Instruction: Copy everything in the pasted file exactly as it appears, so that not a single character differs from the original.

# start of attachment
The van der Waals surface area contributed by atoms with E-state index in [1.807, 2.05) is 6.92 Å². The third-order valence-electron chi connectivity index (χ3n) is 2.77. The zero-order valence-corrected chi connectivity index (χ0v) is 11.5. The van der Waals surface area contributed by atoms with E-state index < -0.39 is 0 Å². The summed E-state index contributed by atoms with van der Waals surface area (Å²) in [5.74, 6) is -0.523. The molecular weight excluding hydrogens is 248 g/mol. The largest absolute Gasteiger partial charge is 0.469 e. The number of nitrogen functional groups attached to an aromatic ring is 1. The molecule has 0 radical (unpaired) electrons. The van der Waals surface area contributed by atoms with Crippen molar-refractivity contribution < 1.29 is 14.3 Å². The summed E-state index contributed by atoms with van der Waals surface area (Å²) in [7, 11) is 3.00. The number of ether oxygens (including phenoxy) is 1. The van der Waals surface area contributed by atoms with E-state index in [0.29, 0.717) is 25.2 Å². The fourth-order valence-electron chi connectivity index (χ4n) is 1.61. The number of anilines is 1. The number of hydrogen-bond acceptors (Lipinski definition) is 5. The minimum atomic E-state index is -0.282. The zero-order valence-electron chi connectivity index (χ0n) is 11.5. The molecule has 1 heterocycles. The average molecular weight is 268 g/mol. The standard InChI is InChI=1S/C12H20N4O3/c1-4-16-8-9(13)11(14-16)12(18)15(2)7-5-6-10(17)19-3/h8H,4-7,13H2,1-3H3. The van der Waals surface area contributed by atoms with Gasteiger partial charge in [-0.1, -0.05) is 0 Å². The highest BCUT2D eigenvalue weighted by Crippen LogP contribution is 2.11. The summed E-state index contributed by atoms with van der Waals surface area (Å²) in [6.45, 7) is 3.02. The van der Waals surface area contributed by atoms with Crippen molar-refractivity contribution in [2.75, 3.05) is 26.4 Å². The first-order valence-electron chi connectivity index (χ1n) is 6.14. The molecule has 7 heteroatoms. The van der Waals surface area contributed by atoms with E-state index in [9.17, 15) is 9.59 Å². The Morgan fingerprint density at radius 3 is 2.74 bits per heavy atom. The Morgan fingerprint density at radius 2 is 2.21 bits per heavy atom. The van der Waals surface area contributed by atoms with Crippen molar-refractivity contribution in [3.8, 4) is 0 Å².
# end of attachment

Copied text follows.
The van der Waals surface area contributed by atoms with E-state index in [1.807, 2.05) is 6.92 Å². The third-order valence-electron chi connectivity index (χ3n) is 2.77. The zero-order valence-corrected chi connectivity index (χ0v) is 11.5. The van der Waals surface area contributed by atoms with E-state index < -0.39 is 0 Å². The summed E-state index contributed by atoms with van der Waals surface area (Å²) in [5.74, 6) is -0.523. The molecular weight excluding hydrogens is 248 g/mol. The largest absolute Gasteiger partial charge is 0.469 e. The number of nitrogen functional groups attached to an aromatic ring is 1. The molecule has 0 radical (unpaired) electrons. The van der Waals surface area contributed by atoms with Crippen molar-refractivity contribution < 1.29 is 14.3 Å². The summed E-state index contributed by atoms with van der Waals surface area (Å²) in [7, 11) is 3.00. The number of ether oxygens (including phenoxy) is 1. The van der Waals surface area contributed by atoms with E-state index in [0.29, 0.717) is 25.2 Å². The fourth-order valence-electron chi connectivity index (χ4n) is 1.61. The number of anilines is 1. The number of hydrogen-bond acceptors (Lipinski definition) is 5. The minimum atomic E-state index is -0.282. The zero-order valence-electron chi connectivity index (χ0n) is 11.5. The molecule has 1 heterocycles. The average molecular weight is 268 g/mol. The standard InChI is InChI=1S/C12H20N4O3/c1-4-16-8-9(13)11(14-16)12(18)15(2)7-5-6-10(17)19-3/h8H,4-7,13H2,1-3H3. The van der Waals surface area contributed by atoms with Gasteiger partial charge in [-0.1, -0.05) is 0 Å². The highest BCUT2D eigenvalue weighted by Crippen LogP contribution is 2.11. The summed E-state index contributed by atoms with van der Waals surface area (Å²) in [6.45, 7) is 3.02. The van der Waals surface area contributed by atoms with Crippen molar-refractivity contribution in [2.75, 3.05) is 26.4 Å². The first-order valence-electron chi connectivity index (χ1n) is 6.14. The molecule has 7 heteroatoms. The van der Waals surface area contributed by atoms with E-state index in [9.17, 15) is 9.59 Å². The Morgan fingerprint density at radius 3 is 2.74 bits per heavy atom. The Morgan fingerprint density at radius 2 is 2.21 bits per heavy atom. The van der Waals surface area contributed by atoms with Crippen molar-refractivity contribution in [3.8, 4) is 0 Å².